It was shortly after the end of World War I, President of the United States, Woodrow Wilson made a speech in support of the principle of national self-determination. For many Koreans, Wilson’s support for liberation from colonialism justified for their independence movement.
On February 8th in 1919, about 300 Korean students gathered in YMCA hall in Kanda, then formed “Korean Youth Independent Corps”, and the executive committee declared the independence of Korea. However, any freedom – of assembly or association, expression or publication, of religion or even of launching a new business – was not allowed in Japan at that time, therefore, the police who kept watching the group interrupted the assembly and arrested nine students on charges of against the Japanese government.
However, their “Declaration of Independence” was transmitted in Seoul, which caused the March First Movement.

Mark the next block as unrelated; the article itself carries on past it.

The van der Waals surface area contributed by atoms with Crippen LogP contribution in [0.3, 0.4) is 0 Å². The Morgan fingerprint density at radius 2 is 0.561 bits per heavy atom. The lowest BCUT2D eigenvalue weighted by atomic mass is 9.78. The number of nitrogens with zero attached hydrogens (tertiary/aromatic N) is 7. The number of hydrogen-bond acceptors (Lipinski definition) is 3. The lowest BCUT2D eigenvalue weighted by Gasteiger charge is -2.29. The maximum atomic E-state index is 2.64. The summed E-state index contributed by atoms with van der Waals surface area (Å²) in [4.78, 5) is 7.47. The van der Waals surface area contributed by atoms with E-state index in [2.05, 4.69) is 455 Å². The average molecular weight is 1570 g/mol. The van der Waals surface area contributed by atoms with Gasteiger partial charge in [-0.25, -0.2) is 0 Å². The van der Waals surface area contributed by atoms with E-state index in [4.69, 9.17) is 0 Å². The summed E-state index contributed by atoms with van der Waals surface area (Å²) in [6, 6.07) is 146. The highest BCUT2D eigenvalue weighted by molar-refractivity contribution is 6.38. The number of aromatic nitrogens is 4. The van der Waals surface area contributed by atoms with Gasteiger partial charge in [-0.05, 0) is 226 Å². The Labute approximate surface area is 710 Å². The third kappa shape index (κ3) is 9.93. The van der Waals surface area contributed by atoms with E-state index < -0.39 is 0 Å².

In an impersonal warehouse, 9 Vietnamese plays the roles of Korean students at the time by reading “Declaration of Independence, February 8th” through theatrical direction which mixes the imaginative world and the reality. How can we recognize today the words written in 1919, which fiercely criticized the Japanese society with injustice and inequality based on discrimination? The artist raises the question about the historical significance of “Declaration of Independence, February 8th” a document drafted with the help of the father of modern Korean literature, Yi Kwang-su, when he was an exchange student in Japan, who was
criticized for switching his stance to “pro-Japanese, for the people.”